“Brother, […] let me explain.” “Father, […] let me—” “I’m    me   explain.” Of the people she met in group therapy, “There is a common thread—someone didn’t listen to them.”

For all the rebounding slights, Erlichman doesn’t try to tout moral superiority. She looks at another outpatient, “black bangs pasted to sweaty forehead,” and thinks, “Sure, just weeks ago I’d roamed my college campus naked, cooing to neon ghosts […] but I wasn’t her.” I have tried to differentiate, too. I have been both. The harmed and the harm, often at once.

I think of a Lorelei Ramirez tweet about the constraints of queerness’ liberation: “It’s really beautiful you know? Seeing everyone trying to be free. Seeing people freak out when they are contained in language. Even white people. Or rich people. Or pretty people whatever. We’re all trying to be free and free of shame. It’s great! And so funny. Can’t wait for the day that everyone allows echother [sic] to be as they are, and we can all celebrate the insanity of being alive and wanting to be free.” There is freedom in Erlichman’s untangling. Using the very language used to tie her. Braiding it, hanging it up. “What they don’t want of me lives.”

There are also faces that turn, that really look. A nurse who breaks the rules to bring her out to the parking lot. A plumber who also has Bipolar disorder, to whom she wants to offer some domestic relic, that peace she always reaches for, the weight in her hand, weighing her down. “I want to slice a peach for him, or at least fetch a glass / of water so I do but as soon as I love him he is gone.”

My favourite recognition is a fictional, dilapidated cohabitation with Phineas Gage. Their cozy radius: the bed, the back porch, “the kitchen table at 3 am pouring another bowl of cereal.” Their simple nouns: microwave, blanket, the “washing machine, though he has nothing to wash.” He “strains spaghetti over the kitchen sink.” He “mindlessly pours pepper.” There is a carelessness to this comfort. To being shut in. The “cracked bedroom door, changing his shirt, blood caked to the back of his neck.”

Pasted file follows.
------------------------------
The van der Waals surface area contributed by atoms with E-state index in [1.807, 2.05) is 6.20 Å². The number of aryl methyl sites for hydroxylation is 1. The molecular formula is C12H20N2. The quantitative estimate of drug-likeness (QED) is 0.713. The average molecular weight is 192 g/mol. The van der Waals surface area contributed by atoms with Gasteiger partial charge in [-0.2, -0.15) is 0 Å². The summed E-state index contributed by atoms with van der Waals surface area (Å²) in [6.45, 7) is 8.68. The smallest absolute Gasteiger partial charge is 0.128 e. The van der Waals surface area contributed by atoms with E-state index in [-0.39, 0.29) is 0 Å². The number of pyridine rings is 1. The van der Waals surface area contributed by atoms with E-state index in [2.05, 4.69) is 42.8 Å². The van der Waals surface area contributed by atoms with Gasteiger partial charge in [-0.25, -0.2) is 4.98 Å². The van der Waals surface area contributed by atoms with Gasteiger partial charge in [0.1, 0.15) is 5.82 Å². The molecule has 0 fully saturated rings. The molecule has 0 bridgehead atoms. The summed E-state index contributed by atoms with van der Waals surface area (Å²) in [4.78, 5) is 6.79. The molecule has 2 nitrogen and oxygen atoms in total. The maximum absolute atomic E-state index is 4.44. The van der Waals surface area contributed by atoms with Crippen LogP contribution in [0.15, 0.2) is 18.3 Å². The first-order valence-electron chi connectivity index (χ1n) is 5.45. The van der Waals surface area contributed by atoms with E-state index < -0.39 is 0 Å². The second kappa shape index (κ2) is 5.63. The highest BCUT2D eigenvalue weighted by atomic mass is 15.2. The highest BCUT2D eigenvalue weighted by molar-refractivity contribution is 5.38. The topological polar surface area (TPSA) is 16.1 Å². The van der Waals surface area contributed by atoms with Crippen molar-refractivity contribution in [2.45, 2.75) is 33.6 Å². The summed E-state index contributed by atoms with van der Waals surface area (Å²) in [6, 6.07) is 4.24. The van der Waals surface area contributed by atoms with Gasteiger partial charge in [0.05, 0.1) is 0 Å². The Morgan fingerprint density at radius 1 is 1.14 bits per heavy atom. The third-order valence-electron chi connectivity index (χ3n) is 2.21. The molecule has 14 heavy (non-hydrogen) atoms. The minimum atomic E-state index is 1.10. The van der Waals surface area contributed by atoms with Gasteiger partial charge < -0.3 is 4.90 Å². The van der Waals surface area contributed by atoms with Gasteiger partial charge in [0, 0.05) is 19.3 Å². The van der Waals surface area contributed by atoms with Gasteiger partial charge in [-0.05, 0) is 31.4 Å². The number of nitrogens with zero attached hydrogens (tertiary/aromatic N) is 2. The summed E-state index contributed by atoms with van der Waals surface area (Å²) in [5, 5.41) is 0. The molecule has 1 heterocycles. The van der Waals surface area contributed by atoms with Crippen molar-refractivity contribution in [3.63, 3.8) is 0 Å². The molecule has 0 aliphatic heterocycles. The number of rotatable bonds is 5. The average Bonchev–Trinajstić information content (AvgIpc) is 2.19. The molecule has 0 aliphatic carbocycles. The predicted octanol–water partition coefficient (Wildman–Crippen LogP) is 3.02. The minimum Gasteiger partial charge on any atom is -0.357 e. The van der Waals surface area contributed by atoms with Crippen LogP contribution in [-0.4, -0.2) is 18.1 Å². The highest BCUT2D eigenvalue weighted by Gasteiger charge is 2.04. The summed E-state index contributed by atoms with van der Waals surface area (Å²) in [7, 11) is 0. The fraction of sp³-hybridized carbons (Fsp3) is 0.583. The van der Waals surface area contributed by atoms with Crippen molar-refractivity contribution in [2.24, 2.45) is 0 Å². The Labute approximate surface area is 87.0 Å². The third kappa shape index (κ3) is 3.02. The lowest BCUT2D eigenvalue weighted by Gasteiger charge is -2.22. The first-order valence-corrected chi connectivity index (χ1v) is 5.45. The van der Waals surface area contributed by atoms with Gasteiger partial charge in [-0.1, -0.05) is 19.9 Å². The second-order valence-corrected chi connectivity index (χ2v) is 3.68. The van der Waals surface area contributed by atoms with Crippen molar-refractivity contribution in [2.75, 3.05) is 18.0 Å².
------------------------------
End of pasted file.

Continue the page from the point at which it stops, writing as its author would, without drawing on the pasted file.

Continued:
She describes tenderly, but indignantly, too. Because this, their inside, means there is also an outside. Her friends ask how it is, as if life can ever be that alien, that much of a spectacle. Is it normal? (How can it be?) are the unspoken questions. Erlichman maneuvers around the “specter of shrapnel suspended above me,” and she writes, “Besides that, it is. The fan spins. A dog barks. His hipbone is his hipbone.” She plainstates their plainness. Fiercely. Yes, even a sick person’s plainness. Yes, even the plainness of a person with a metal rod staked in his skull.

Sure, a return to some normalcy is still a return, normal a word repeated so many times that it suddenly sounds made-up. Or it just sounds like what it is, which is a tongue’s trained undulation. So there is lucidity, too, to returning. A seeing of things for what they are. Red and orange. Green, blue. Indigo. Violet.

Domesticity is synonymous with togetherness, a someone to huddle under shelter with, even if that shelter is a homemade word. Erlichman imagines her someone, Lithium, as a human partner. A man “busy sauteing the greens,” maybe, or a woman who “eats everything with a pocketknife, don’t ask me how.” A “little lighthouse of they” who pours “cereal in a bowl before I even ask, drench it / in chocolate milk.” And, of all the possible fantasies, “How enchanting to be bored / together.” Socks pooling at your toes. Life pooling, quiet, at your feet.



Émilie Kneifel

émilie kneifel is an artist, poet, translator, and critic. find 'em at emiliekneifel.com, @emiliekneifel, and in Tiohtiáke, hopping and hoping.

No Comments Yet

Leave a Reply